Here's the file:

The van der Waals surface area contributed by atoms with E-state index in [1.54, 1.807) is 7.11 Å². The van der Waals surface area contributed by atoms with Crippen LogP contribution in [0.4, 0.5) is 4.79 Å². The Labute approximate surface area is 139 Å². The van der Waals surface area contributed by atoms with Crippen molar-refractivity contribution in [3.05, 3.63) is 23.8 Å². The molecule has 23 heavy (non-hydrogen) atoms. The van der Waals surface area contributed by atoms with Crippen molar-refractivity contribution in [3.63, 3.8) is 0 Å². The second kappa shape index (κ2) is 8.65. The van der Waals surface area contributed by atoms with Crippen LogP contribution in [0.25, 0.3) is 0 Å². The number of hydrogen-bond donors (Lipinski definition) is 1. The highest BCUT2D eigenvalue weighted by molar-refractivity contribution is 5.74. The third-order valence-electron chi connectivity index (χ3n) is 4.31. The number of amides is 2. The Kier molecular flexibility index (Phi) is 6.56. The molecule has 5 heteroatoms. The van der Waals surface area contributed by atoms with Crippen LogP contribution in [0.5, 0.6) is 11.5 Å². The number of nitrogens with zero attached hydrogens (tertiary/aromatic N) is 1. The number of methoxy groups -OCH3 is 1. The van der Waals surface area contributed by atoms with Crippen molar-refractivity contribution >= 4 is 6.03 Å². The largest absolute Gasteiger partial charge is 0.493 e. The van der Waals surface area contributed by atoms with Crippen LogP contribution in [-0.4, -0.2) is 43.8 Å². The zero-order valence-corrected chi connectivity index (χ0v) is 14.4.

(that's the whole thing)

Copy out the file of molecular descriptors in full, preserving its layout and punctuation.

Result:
The van der Waals surface area contributed by atoms with E-state index in [1.54, 1.807) is 7.11 Å². The van der Waals surface area contributed by atoms with Crippen LogP contribution in [0.4, 0.5) is 4.79 Å². The Labute approximate surface area is 139 Å². The van der Waals surface area contributed by atoms with Crippen molar-refractivity contribution in [3.05, 3.63) is 23.8 Å². The molecule has 23 heavy (non-hydrogen) atoms. The van der Waals surface area contributed by atoms with Crippen molar-refractivity contribution in [3.63, 3.8) is 0 Å². The second kappa shape index (κ2) is 8.65. The van der Waals surface area contributed by atoms with Crippen LogP contribution in [0.25, 0.3) is 0 Å². The number of hydrogen-bond donors (Lipinski definition) is 1. The highest BCUT2D eigenvalue weighted by molar-refractivity contribution is 5.74. The third-order valence-electron chi connectivity index (χ3n) is 4.31. The number of amides is 2. The Kier molecular flexibility index (Phi) is 6.56. The molecule has 5 heteroatoms. The van der Waals surface area contributed by atoms with Crippen LogP contribution in [0.5, 0.6) is 11.5 Å². The number of nitrogens with zero attached hydrogens (tertiary/aromatic N) is 1. The number of methoxy groups -OCH3 is 1. The van der Waals surface area contributed by atoms with Crippen molar-refractivity contribution >= 4 is 6.03 Å². The largest absolute Gasteiger partial charge is 0.493 e. The van der Waals surface area contributed by atoms with Crippen LogP contribution in [-0.4, -0.2) is 43.8 Å². The zero-order valence-corrected chi connectivity index (χ0v) is 14.4.